By: Nicole Hutchinson
When Talib was born, my family was there. Talib’s Dad, my Mother, my Sister, my Niece and Nephew. Some of the most important people I have in my life. They were there to share the moment I had been anxiously awaiting for 9 months. I got to be the first one to pick up and hold my baby boy. His Dad announced the gender of our baby as he entered the world. I felt so much joy and happiness. Talib was so small and so quiet. As I held him for the first time, he didn’t cry and seemed so content laying in my arms on my belly. The nurses took Talib from me to check him out on the table and he still wasn’t crying. During our short stay in the hospital Talib never cried. We asked the nurses if it was normal that he wasn’t crying. They’d say all babies are different. I never have seen a baby that didn’t cry immediately after birth. A day and a half spent in the hospital. Talib was eating ok and everything else was ok with Talib so we got to go home.
Our first days at home with Talib were wonderful, getting into routines. Talib ate and slept. He was a great sleeper. He’d sleep all night long. We would have to set alarms to wake him up to eat because he’d just keep sleeping. His first doctor appointment everything was good but he still didn’t cry. Days went on and it came time for another doctor appointment. We had a few more concerns for Talib. He still wasn’t crying, he didn’t smile, he didn’t have any facial expressions and his muscles seemed weak, he was very floppy. Talib wasn’t holding his head up around the time he should have been. Dr. Joy, Talib’s Primary Care Doctor acted fast. Why was Talib so “floppy”? Why wasn’t Talib expressing himself with facial expressions? Why wasn’t Talib reaching the first milestones? Dr. Joy sent out referrals to speciality doctors to have Talib seen. She referred Talib to Physically Therapy, Occupational Therapy and Speech Therapy. A Nurse came to our home for frequent check ins. Dr. Joy ordered many different tests for Talib. For 17 months all the tests would come back normal. With all the Therapy sessions Talib was making slow and steady gains.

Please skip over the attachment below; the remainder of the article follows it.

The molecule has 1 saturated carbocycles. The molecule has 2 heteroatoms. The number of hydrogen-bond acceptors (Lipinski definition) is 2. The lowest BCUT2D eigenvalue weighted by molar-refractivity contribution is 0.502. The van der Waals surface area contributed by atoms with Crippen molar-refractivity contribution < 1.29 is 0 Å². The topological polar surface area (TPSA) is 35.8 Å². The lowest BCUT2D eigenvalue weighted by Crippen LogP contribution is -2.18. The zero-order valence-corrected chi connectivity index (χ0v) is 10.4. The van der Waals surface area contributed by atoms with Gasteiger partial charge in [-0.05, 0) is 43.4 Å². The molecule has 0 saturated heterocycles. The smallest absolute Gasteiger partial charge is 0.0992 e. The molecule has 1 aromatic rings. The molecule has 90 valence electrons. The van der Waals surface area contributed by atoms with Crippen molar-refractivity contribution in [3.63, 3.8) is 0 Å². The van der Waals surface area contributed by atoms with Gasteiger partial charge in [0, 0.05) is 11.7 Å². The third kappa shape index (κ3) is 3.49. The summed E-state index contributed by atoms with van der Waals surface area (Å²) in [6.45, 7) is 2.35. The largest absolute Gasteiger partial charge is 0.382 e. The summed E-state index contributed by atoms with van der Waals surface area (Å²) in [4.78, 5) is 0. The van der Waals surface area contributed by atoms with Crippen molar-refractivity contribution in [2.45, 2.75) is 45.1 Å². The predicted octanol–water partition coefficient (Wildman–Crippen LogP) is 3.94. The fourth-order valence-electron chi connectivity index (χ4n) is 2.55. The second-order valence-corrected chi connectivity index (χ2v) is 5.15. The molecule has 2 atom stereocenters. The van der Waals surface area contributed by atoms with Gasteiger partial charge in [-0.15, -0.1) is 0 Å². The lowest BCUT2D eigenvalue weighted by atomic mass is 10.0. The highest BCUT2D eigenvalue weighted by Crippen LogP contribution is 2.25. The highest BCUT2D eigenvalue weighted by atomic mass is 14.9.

In February 2018, we received the results of a second genetics test that had the answer. The answer to why Talib’s development was unlike the average child. There was a mutation in Talib’s EBF3 gene. When the nurse had called me and told me the results of Talib’s test I felt relieved, scared and fearful. I was relieved because there finally was an answer to our why. I was scared because I thought, what does this mean for my son’s future. I immediately had fear, fear of the unknown. The EBF3 gene mutation was discovered just a year and few months ago. None of Talib’s doctors or his specialist knew of the EBF3 mutation and if they did hear of it, they knew very little. I had to stay strong, strong for Talib. I had to tell myself everything is ok. I will help Talib be the best person he can be. I will push him to work hard to achieve the small and big accomplishments. I will be his biggest advocate.
In August 2019, my sister and my two nieces got into bracelet making. My oldest niece, Kaylani, decided she wanted to sell her bracelets she made and donate money to something. First she thought she’d give money to an animal shelter. Then with more thought, the EBF3 HADDS Foundation came to mind. In October 2019, there was a local craft fair. Kaylani had a table selling her bracelets. Many people were interested in her table. Not only was Kaylani raising money for the EBF3 HADDS Foundation, this shy girl was coming out of her shell talking to strangers and raising awareness of EBF3 HADDS. She had her bracelet flyer and an information flyer on HADDS, passing them out to people. Kaylani had bracelets made and ready to be bought. She also took custom orders. The craft fair was a success. Still wanting to raising money for the EBF3 HADDS Foundation, she is still making bracelets to sell and taking custom orders. I am so proud of my niece. Proud of the young lady she has become. Proud that she has a kind heart and she wants to help her little cousin.
Family sticks together.